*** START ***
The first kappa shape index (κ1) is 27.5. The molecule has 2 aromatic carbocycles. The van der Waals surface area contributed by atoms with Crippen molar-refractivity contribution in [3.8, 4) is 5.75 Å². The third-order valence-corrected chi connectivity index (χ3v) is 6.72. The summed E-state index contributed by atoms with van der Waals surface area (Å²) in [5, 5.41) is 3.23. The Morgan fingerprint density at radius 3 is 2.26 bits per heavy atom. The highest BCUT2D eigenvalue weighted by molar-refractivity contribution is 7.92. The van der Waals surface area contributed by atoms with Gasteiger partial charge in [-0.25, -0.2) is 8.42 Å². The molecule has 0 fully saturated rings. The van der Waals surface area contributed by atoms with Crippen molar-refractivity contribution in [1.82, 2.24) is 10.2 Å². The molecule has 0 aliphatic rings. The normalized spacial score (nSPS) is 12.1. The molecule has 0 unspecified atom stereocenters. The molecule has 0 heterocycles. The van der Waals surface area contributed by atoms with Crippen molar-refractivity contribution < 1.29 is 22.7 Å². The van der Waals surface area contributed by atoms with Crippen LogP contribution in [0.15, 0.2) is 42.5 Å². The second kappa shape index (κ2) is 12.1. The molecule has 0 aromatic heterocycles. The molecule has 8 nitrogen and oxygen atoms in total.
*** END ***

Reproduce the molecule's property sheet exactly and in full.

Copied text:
The first kappa shape index (κ1) is 27.5. The molecule has 2 aromatic carbocycles. The van der Waals surface area contributed by atoms with Crippen molar-refractivity contribution in [3.8, 4) is 5.75 Å². The third-order valence-corrected chi connectivity index (χ3v) is 6.72. The summed E-state index contributed by atoms with van der Waals surface area (Å²) in [5, 5.41) is 3.23. The Morgan fingerprint density at radius 3 is 2.26 bits per heavy atom. The highest BCUT2D eigenvalue weighted by molar-refractivity contribution is 7.92. The van der Waals surface area contributed by atoms with Gasteiger partial charge in [-0.25, -0.2) is 8.42 Å². The molecule has 0 fully saturated rings. The van der Waals surface area contributed by atoms with Crippen molar-refractivity contribution in [1.82, 2.24) is 10.2 Å². The molecule has 0 aliphatic rings. The normalized spacial score (nSPS) is 12.1. The molecule has 0 unspecified atom stereocenters. The molecule has 0 heterocycles. The van der Waals surface area contributed by atoms with Crippen molar-refractivity contribution < 1.29 is 22.7 Å². The van der Waals surface area contributed by atoms with Crippen LogP contribution in [0.15, 0.2) is 42.5 Å². The second kappa shape index (κ2) is 12.1. The molecule has 0 aromatic heterocycles. The molecule has 8 nitrogen and oxygen atoms in total.